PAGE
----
From a young age, Meredith “Mick” McClain relished the spotlight.
When an elementary school teacher announced plans for a talent show, McClain volunteered before he even knew what talent he would show off. Thinking on his feet, he scrawled the word “yo-yo” on the sign-up sheet, said Laura Kennedy-Bell, his sister.
“He always wanted to be up in front of people performing,” Kennedy-Bell said. “He said, ‘I want to impress the girls.’ ”
He went on to wow audiences as a career musician, playing piano at Minneapolis supper clubs, Catskill resorts and with well-known national acts.
McClain, 78, died in New York on Oct. 20 after having several strokes in recent years.
McClain was born in 1939 and grew up in Minneapolis. He started taking piano lessons at age 12 at the urging of a neighbor, who received a $1 discount on her son’s lesson if she lined up two customers in one afternoon.
Smart and outgoing, he began appearing occasionally on Toby Prin’s Talent Show on WCCO, where he played piano and drew cartoons. Kennedy-Bell remembers him sketching a coconut that became a monkey when turned upside down.
At 19, McClain’s family moved to California, but he stayed behind to pursue his music. He played jazz in several Minneapolis clubs, including Freddie’s and the White House, before he was able to drink.
McClain married Mollie Nesheim in 1961, and they had two sons, Kevin and Brian. He was a kind and funny father, son Brian McClain recalls, but he discouraged his children from picking up an instrument.
“He deliberately kept the kids away from it,” Brian McClain said. “He didn’t think it was a good career path.”
Brian McClain remembers that his father “always dressed marvelously,” donning tuxedos because he was often on his way to a fancy club.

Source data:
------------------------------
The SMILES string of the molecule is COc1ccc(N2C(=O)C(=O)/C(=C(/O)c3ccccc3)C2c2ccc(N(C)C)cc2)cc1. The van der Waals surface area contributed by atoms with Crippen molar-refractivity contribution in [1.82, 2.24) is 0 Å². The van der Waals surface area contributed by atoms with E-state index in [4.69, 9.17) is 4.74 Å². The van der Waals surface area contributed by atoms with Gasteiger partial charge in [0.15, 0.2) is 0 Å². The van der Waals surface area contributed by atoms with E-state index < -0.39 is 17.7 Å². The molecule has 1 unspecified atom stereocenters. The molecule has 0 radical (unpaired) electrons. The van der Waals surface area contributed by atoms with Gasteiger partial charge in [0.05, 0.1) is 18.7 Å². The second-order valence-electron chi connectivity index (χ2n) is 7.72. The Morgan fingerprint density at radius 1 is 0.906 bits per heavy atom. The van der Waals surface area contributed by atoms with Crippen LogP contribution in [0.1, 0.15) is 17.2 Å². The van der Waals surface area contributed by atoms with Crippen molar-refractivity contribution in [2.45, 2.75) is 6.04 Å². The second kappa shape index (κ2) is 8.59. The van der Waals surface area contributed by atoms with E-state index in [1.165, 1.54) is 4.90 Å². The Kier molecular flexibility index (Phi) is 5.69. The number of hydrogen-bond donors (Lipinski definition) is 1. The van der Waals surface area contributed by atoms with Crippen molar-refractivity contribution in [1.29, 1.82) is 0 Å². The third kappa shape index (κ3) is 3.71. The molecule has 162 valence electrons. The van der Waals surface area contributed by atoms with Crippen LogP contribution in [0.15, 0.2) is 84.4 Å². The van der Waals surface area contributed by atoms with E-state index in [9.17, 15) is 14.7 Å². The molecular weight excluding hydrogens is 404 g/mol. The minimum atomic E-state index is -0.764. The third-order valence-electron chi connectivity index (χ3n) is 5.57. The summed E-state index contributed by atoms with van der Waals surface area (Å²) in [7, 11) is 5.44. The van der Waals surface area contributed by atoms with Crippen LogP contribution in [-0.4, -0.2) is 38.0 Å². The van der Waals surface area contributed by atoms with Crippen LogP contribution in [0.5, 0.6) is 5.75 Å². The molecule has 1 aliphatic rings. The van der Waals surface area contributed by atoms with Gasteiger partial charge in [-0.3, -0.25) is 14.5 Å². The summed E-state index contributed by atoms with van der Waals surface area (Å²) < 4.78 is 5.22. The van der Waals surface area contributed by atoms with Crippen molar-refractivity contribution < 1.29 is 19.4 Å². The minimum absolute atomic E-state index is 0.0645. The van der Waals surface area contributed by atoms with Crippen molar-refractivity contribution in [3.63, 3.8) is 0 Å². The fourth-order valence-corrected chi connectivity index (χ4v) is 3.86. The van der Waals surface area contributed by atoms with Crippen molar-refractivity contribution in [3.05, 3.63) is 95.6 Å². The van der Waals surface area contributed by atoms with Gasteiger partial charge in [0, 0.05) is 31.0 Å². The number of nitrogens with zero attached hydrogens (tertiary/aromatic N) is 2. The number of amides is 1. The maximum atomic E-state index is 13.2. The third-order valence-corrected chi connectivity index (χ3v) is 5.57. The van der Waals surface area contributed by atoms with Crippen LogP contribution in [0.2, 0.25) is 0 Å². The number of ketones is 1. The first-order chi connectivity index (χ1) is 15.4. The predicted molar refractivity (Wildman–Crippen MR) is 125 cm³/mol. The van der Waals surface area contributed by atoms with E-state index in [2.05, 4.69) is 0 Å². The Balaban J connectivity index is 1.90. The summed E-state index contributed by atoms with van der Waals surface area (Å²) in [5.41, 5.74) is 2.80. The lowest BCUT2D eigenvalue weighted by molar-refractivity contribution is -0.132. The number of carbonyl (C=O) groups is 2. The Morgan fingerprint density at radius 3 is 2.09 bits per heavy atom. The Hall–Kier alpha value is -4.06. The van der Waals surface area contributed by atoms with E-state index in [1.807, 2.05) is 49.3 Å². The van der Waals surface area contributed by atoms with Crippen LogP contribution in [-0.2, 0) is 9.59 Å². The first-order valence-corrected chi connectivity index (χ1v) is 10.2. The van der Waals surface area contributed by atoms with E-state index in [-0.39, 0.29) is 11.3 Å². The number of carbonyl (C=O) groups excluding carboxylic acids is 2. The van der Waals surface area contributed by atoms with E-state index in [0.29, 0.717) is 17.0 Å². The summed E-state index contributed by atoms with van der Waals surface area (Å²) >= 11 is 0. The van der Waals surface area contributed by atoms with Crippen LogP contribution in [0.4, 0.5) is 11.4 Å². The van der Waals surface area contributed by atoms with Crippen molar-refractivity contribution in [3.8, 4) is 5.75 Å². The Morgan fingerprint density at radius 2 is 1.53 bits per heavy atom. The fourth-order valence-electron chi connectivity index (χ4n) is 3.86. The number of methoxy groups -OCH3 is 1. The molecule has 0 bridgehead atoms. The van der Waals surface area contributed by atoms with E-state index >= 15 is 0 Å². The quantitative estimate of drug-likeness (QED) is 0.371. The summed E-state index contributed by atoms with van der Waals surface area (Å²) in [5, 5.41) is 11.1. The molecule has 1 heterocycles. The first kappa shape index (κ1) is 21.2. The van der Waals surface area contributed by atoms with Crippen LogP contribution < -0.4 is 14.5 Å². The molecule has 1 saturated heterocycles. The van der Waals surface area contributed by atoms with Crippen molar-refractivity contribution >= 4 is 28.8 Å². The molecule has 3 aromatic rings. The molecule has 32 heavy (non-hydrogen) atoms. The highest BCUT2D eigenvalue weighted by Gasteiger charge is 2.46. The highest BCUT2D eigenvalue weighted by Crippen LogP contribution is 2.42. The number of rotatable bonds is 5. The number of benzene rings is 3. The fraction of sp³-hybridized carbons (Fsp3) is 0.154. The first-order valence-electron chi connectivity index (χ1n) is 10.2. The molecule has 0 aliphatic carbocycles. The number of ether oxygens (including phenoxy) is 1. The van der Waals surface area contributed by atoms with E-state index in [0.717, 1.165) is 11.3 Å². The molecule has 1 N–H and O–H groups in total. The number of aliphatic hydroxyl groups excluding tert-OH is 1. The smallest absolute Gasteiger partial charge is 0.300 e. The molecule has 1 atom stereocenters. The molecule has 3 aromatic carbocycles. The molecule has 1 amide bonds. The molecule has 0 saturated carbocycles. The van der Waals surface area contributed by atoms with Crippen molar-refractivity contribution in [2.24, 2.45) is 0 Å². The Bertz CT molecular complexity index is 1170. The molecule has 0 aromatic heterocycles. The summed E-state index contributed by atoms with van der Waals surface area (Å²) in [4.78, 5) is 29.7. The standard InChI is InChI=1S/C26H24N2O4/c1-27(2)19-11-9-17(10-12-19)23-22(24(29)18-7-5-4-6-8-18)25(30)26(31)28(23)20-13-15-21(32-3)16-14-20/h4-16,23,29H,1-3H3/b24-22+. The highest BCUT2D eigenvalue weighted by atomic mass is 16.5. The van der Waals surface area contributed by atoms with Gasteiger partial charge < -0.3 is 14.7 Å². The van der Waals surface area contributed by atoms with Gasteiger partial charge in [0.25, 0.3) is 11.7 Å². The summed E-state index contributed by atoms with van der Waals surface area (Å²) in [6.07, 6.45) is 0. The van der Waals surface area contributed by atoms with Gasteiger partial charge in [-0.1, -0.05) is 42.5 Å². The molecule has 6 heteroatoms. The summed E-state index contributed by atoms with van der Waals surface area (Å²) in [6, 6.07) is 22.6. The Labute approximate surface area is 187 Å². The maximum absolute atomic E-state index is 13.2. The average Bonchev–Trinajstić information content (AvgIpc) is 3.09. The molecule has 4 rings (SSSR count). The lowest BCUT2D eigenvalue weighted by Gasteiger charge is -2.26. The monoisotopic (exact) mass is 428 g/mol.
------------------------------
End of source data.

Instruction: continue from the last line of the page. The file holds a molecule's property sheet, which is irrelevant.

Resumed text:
Mick McClain moved the family to New York in 1971. Turned off by New York City, he began playing and leading bands at various Catskill resorts. He picked up jokes from comedians visiting the resorts and retold them with glee, Kennedy-Bell said: “He had a joke for every occasion.”
Career highlights include playing twice with Jay and the Americans at Madison Square Garden and performing on “The Ed Sullivan Show” with drummer Buddy Rich and his orchestra in 1970.
He was offered a gig with Frankie Valli on his “Grease” tour but turned it down, Brian McClain said. He said his dad realized that touring was tough on families and marriages, and life on the road meant he couldn’t work out or eat right. Playing at resorts allowed him to remain close to his family and beloved wife, Mollie.
Mollie had a stroke fairly young, and Mick McClain became her nurse, turning down shows because of her health.
“Talk about a devoted husband,” Brian McClain said. “He took care of her for 25 years.”
Mick McClain spent most of his last two 20 years in Afton, New York. Mollie died about two years ago.
Just before he had a stroke that resulted in his placement in a nursing home, Mick McClain overheard a woman lamenting how warm her dog was in their house, which lacked air conditioning. He gave her $250 to buy an air conditioner. “He was a very, very honorable, moral person,” Brian McClain said.